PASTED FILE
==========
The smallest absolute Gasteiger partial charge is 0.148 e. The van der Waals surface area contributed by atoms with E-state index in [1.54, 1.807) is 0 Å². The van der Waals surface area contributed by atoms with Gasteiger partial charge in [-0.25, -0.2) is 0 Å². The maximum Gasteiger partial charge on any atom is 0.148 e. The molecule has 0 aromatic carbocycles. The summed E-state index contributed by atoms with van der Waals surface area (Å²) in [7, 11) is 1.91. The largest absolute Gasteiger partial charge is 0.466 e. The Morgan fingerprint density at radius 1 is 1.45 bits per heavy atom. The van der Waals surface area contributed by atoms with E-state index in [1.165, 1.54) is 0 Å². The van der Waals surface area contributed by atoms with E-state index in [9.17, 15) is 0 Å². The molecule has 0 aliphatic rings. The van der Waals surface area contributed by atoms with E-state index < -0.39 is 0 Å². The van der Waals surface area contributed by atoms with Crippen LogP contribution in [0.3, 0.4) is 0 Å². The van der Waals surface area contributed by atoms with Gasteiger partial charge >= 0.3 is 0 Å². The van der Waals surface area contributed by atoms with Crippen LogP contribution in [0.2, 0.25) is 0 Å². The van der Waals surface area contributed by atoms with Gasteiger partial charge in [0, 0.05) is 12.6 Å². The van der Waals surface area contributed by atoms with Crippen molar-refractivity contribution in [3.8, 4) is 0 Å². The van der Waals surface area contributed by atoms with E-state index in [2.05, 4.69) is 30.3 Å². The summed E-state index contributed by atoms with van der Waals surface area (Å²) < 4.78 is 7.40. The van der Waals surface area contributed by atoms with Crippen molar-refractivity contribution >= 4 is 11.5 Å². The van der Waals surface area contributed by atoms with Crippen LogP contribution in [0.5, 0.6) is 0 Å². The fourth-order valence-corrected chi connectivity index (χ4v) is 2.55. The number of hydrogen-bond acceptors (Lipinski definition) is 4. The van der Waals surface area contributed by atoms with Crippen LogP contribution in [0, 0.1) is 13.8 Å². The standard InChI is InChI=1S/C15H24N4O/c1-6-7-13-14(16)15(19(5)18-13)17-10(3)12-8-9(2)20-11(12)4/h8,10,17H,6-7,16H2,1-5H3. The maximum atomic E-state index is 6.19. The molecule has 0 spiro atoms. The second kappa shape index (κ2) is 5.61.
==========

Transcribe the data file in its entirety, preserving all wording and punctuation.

The smallest absolute Gasteiger partial charge is 0.148 e. The van der Waals surface area contributed by atoms with E-state index in [1.54, 1.807) is 0 Å². The van der Waals surface area contributed by atoms with Gasteiger partial charge in [-0.25, -0.2) is 0 Å². The maximum Gasteiger partial charge on any atom is 0.148 e. The molecule has 0 aromatic carbocycles. The summed E-state index contributed by atoms with van der Waals surface area (Å²) in [7, 11) is 1.91. The largest absolute Gasteiger partial charge is 0.466 e. The Morgan fingerprint density at radius 1 is 1.45 bits per heavy atom. The van der Waals surface area contributed by atoms with E-state index in [1.165, 1.54) is 0 Å². The van der Waals surface area contributed by atoms with E-state index in [9.17, 15) is 0 Å². The molecule has 0 aliphatic rings. The van der Waals surface area contributed by atoms with E-state index < -0.39 is 0 Å². The van der Waals surface area contributed by atoms with Crippen LogP contribution in [0.3, 0.4) is 0 Å². The van der Waals surface area contributed by atoms with Gasteiger partial charge >= 0.3 is 0 Å². The van der Waals surface area contributed by atoms with Crippen LogP contribution in [0.2, 0.25) is 0 Å². The van der Waals surface area contributed by atoms with Gasteiger partial charge in [0, 0.05) is 12.6 Å². The van der Waals surface area contributed by atoms with Crippen molar-refractivity contribution in [3.8, 4) is 0 Å². The van der Waals surface area contributed by atoms with E-state index in [2.05, 4.69) is 30.3 Å². The summed E-state index contributed by atoms with van der Waals surface area (Å²) < 4.78 is 7.40. The van der Waals surface area contributed by atoms with Crippen molar-refractivity contribution >= 4 is 11.5 Å². The van der Waals surface area contributed by atoms with Crippen LogP contribution in [0.5, 0.6) is 0 Å². The fourth-order valence-corrected chi connectivity index (χ4v) is 2.55. The number of hydrogen-bond acceptors (Lipinski definition) is 4. The van der Waals surface area contributed by atoms with Crippen LogP contribution in [0, 0.1) is 13.8 Å². The standard InChI is InChI=1S/C15H24N4O/c1-6-7-13-14(16)15(19(5)18-13)17-10(3)12-8-9(2)20-11(12)4/h8,10,17H,6-7,16H2,1-5H3. The maximum atomic E-state index is 6.19. The molecule has 0 spiro atoms. The second kappa shape index (κ2) is 5.61.